A recent vicious attack on a 17-year-old asylum seeker in Croydon has drawn widespread condemnation and is being investigated as a hate crime. It follows a spike in hate crimes following the Brexit vote in June 2016 which brought the issue of ethnic and racial harassment into sharp focus. Yet harassment of people for their ethnicity, religion or race has long been a problem for minority communities in Britain.
Over 20 years ago a survey found that around 13% of people of ethnic minority had been racially attacked or racially insulted in the preceding year. Since then migration patterns and attitudes have changed. But even as more people from ethnic minorities are now born in the UK, reports of harassment have remained relatively stable.
Our recent working paper, which used data from Understanding Society, the most recent large-scale nationally representative household survey, found that in 2010, 9% of all ethnic minorities in Britain reported experiencing ethnic or racially motivated harassment in the previous year.
Who is targeted
We define ethnic and racial harassment as people saying that they had been insulted, called names, threatened or shouted at, or been physically attacked in a public place at least once in the past 12 months because of their ethnicity, religion or nationality. Our analysis was based on over 10,000 interviews with members of ethnic minority groups.
Using this very specific definition, we found that, overall, 10% of ethnic minority men reported experiencing ethnic and racial harassment, and 7% of women. This varied for some ethnic groups, for example around 15% of Chinese, Pakistani, Indian-Sikh and Indian-Muslim men reported experiencing harassment.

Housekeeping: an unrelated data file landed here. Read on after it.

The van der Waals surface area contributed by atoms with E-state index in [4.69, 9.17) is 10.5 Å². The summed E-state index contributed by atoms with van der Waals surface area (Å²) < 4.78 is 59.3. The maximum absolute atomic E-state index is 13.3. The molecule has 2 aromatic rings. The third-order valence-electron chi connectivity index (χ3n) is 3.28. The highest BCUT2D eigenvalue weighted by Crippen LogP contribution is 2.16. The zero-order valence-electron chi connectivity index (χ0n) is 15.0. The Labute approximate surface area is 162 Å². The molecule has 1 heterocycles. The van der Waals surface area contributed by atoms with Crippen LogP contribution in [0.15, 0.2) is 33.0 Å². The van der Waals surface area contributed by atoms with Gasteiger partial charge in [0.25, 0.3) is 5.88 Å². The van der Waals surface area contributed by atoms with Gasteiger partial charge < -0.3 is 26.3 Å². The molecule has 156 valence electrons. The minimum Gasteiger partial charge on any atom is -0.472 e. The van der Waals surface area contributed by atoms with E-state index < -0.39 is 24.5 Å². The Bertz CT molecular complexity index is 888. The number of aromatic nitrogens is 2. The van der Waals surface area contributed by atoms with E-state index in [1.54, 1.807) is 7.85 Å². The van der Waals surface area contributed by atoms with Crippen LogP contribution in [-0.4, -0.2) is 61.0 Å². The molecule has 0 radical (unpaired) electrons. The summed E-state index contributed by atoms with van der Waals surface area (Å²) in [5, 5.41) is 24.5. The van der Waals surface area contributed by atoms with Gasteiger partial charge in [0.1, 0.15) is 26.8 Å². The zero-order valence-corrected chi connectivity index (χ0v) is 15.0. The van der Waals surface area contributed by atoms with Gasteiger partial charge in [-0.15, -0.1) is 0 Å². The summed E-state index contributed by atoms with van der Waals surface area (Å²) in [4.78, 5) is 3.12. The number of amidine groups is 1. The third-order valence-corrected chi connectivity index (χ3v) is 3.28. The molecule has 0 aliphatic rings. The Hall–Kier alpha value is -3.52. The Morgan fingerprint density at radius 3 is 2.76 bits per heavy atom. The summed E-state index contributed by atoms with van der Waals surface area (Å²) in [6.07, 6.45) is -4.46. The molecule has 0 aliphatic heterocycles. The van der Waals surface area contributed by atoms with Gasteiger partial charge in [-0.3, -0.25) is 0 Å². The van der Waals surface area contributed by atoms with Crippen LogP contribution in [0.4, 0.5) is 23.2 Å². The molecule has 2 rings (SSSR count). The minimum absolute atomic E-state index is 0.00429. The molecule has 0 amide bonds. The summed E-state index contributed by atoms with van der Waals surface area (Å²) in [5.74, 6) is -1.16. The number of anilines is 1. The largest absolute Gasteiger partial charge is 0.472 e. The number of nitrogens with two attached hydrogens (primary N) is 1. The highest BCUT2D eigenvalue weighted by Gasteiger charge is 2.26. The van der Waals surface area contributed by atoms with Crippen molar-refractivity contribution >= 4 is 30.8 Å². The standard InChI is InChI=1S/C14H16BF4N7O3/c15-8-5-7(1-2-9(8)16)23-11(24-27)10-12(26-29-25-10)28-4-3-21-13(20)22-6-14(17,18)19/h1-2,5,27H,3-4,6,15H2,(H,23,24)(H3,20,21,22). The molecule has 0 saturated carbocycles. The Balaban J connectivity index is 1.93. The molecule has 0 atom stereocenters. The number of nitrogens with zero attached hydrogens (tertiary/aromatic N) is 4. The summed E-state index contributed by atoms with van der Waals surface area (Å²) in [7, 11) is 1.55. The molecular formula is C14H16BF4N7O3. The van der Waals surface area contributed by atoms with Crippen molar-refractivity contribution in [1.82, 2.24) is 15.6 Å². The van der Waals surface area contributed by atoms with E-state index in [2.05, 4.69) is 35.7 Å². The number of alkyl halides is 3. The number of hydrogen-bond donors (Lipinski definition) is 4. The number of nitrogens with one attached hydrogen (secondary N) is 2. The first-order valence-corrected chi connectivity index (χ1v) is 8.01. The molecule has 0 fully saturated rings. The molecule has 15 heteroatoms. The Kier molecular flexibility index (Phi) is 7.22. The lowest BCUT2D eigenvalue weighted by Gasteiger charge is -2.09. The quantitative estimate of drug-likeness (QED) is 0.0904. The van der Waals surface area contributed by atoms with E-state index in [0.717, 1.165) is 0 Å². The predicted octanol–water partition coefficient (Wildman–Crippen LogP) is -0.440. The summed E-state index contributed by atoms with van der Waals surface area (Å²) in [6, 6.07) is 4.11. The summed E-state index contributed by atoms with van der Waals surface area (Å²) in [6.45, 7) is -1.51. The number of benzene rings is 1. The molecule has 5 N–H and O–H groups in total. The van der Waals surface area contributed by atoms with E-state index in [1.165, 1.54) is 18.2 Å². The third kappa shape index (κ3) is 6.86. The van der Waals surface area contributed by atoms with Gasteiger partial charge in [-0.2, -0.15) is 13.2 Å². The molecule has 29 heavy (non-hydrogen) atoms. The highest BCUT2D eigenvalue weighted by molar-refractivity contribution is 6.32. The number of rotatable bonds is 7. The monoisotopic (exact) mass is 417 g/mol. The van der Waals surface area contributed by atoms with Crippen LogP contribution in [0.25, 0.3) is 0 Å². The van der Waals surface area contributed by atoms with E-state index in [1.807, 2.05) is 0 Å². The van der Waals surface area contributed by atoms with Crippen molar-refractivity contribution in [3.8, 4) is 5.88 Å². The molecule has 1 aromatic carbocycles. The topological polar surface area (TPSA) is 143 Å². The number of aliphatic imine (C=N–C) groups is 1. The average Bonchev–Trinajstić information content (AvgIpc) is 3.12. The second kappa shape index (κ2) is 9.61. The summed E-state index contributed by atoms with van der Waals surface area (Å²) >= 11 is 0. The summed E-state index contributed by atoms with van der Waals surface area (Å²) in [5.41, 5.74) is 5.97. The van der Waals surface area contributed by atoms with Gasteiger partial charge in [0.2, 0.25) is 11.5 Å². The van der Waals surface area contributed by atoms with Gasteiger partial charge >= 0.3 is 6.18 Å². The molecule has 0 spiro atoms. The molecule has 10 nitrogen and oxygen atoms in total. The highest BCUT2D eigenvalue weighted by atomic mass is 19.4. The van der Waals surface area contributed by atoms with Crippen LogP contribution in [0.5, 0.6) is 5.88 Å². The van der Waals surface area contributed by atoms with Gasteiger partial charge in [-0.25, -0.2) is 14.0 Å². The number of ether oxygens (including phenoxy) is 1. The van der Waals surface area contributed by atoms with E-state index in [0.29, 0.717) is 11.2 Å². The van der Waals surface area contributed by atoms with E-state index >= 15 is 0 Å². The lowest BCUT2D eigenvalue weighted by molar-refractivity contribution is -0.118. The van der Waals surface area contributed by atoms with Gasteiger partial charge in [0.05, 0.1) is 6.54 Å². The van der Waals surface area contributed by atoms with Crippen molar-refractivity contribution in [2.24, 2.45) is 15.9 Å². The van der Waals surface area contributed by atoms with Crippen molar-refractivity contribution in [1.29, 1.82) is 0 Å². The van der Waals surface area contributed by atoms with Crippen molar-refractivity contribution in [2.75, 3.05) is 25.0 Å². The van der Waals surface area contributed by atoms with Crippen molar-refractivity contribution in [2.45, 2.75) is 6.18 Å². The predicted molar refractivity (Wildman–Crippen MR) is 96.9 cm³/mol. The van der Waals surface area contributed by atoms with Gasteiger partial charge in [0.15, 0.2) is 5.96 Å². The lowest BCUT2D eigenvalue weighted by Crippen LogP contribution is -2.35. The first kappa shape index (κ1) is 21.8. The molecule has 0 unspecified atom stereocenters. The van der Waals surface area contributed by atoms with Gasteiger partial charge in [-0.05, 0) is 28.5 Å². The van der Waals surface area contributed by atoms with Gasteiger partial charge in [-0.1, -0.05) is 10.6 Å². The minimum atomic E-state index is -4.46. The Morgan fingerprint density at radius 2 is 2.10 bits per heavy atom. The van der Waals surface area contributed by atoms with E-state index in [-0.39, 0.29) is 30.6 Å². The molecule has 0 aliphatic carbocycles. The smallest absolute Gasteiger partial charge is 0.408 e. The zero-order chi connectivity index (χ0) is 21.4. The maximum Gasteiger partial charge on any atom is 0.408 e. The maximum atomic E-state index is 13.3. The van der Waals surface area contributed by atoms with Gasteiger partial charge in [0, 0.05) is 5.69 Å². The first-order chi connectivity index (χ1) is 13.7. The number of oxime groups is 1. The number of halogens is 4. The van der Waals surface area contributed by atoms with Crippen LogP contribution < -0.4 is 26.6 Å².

Within each ethnic group, women were also less likely to report harassment than men – although there were exceptions for people of Bangladeshi and black Caribbean origin. Yet women were more likely to fear harassment than men, and in most ethnic groups they were more likely to report feeling unsafe or to avoid public places due to their race or ethnicity.
The data also supported the old adage of safety in numbers. People of ethnic minority living in neighbourhoods where there were more people of their own ethnic group were less likely to report ethnic and racial harassment.
Lower mental health
There can be various consequences of such experiences: fear of going out, increased levels of stress and anxiety, low self-esteem and poor mental health.
In our analysis we focused on people’s self-reported levels of depression and anxiety. On a scale of zero to 36, we found that a person who experienced ethnic and racial harassment reported having levels of depression and anxiety that were two points higher than people who didn’t experience harassment. The fear of harassment alone is detrimental to mental health: those who feared harassment but had not experienced it reported lower mental health than those who neither experienced nor feared it.
Unfortunately, we did not find very many factors which helped to mitigate the effects of harassment on mental health. On average, those people living in neighbourhoods with a higher proportion of residents from their own ethnic group experienced lower levels of harassment and better mental health. But we found that living in an area with more people of their own ethnic group didn’t protect somebody against the possible negative mental health impacts of ethnic and racial harassment.
We did find though that people who said they had a large number of friends also reported having less of a decline in their mental health after experiencing ethnic and racial harassment. This means that large friendship groups can offer some protection for those who are targeted.
Our research has established links between ethnic and racial harassment and worse mental health. But we have not established if ethnic and racial harassment had a direct effect on mental health or if those with worse mental health are more likely to report harassment. It’s also possible that certain types of people are more likely to report harassment and poorer mental health. Any interventions designed to help improve mental health of people from minority communities, will need to take this into account.
– Alita Nandi & Renee Luthra
This article was first seen in The Conversation.
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